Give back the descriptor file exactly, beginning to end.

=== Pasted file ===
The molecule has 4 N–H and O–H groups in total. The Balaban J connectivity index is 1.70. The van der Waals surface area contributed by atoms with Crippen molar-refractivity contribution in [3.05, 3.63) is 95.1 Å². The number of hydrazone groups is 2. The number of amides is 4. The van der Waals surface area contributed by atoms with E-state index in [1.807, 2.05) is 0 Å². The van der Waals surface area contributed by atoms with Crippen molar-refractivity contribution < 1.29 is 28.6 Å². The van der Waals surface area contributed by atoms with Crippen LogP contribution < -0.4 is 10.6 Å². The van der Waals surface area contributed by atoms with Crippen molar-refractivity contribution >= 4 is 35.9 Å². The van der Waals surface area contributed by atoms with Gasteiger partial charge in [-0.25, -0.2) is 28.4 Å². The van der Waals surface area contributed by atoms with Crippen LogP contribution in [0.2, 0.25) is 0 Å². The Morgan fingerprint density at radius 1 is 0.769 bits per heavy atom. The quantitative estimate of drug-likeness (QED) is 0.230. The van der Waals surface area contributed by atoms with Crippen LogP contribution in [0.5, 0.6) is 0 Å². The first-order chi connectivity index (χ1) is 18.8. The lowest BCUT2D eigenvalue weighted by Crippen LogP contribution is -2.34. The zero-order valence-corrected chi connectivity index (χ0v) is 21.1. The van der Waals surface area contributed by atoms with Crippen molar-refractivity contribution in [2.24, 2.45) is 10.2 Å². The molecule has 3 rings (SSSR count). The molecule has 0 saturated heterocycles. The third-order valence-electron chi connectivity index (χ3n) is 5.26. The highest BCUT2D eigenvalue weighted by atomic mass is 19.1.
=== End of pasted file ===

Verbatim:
The molecule has 4 N–H and O–H groups in total. The Balaban J connectivity index is 1.70. The van der Waals surface area contributed by atoms with Crippen molar-refractivity contribution in [3.05, 3.63) is 95.1 Å². The number of hydrazone groups is 2. The number of amides is 4. The van der Waals surface area contributed by atoms with E-state index in [1.807, 2.05) is 0 Å². The van der Waals surface area contributed by atoms with Crippen molar-refractivity contribution < 1.29 is 28.6 Å². The van der Waals surface area contributed by atoms with Crippen LogP contribution < -0.4 is 10.6 Å². The van der Waals surface area contributed by atoms with Crippen molar-refractivity contribution >= 4 is 35.9 Å². The van der Waals surface area contributed by atoms with Gasteiger partial charge in [-0.25, -0.2) is 28.4 Å². The van der Waals surface area contributed by atoms with Crippen LogP contribution in [0.2, 0.25) is 0 Å². The Morgan fingerprint density at radius 1 is 0.769 bits per heavy atom. The quantitative estimate of drug-likeness (QED) is 0.230. The van der Waals surface area contributed by atoms with Crippen LogP contribution in [0.5, 0.6) is 0 Å². The first-order chi connectivity index (χ1) is 18.8. The lowest BCUT2D eigenvalue weighted by Crippen LogP contribution is -2.34. The zero-order valence-corrected chi connectivity index (χ0v) is 21.1. The van der Waals surface area contributed by atoms with Crippen molar-refractivity contribution in [2.24, 2.45) is 10.2 Å². The molecule has 3 rings (SSSR count). The molecule has 0 saturated heterocycles. The third-order valence-electron chi connectivity index (χ3n) is 5.26. The highest BCUT2D eigenvalue weighted by atomic mass is 19.1.